A study by Princeton University* recently concluded that people who earn $75,000 each year are generally more satisfied with their lives than those earning less. Yet interestingly, earning more than $75,000 did not significantly increase happiness.
“More money does not necessarily buy more happiness, but less money is associated with emotional pain,” that authors wrote. “Perhaps $75,000 is a threshold beyond which further increases in income no longer improve individual’s ability to do what matters most to their emotional well-being, such as spending time with people they like, avoiding pain and disease, and enjoying leisure.”
The study reviewed the responses from 450,000 Americans in 2008 and 2009.
If we look at the 2010 average full time ordinary earnings of Australians** (and assume a rough parity with the US dollar), we can see that Tasmanians fall the shortest (with an average of $55,103) however those in the ACT earn an average of $75,348 – which of course meets the ‘happiness benchmark’. Those in NSW fall somewhere between the two with an average of $65,707.
Life for those in the retirement years can of course be less financially demanding. For a comfortable retirement however, the numbers are not far behind those mentioned above. According to the latest Westpac ASFA Retirement Standard, for a couple to live comfortably in retirement, they will need around $54,000 a year in income.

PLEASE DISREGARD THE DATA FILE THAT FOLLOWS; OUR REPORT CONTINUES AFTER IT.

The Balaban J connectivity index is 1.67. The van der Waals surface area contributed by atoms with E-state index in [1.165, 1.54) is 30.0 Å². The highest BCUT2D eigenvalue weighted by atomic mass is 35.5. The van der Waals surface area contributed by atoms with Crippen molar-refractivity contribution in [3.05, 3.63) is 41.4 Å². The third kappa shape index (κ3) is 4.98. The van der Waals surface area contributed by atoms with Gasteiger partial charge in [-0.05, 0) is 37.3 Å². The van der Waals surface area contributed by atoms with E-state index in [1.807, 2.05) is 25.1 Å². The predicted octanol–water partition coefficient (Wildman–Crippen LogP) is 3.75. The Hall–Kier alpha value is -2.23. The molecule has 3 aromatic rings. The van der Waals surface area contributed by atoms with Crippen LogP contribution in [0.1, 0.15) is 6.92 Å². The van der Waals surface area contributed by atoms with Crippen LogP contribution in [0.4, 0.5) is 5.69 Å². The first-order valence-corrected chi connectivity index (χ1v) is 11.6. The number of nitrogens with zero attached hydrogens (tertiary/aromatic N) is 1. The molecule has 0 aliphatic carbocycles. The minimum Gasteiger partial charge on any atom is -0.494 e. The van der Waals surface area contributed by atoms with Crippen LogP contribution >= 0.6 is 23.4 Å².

Their study defines a comfortable retirement lifestyle as one that would enable an older, healthy retiree to be involved in a broad range of leisure and recreational activities and have a “good standard of living” through the purchase of household goods, private health insurance, and travel for example.
This is a big increase above what is provided by the Age Pension. A couple receiving the Age Pension would receive $28,070 each year, which may just provide the basics.
“Money is the sign of liberty. To curse money is to curse liberty–to curse life, which is nothing, if it be not free.” –de Gourmont
For most of our clients, planning for a comfortable retirement is one of their key goals. Most will have a tailored strategy to help put them in the position whereby they can afford a comfortable retirement that can include holidays and eating out etc.
As you know, there are several strategies that can help propel your retirement savings. These strategies work best when they are customised to your unique circumstances and goals.
If you or someone you know would like to review how you’re tracking towards having enough income in retirement, we would be very pleased to discuss it. Contact us for more info.
The information in this article is general in nature. You should obtain professional advice tailored to your circumstances before taking any action.
* Success Magazine, January 2011, p.42, Princeton University’s Woodrow Wilson School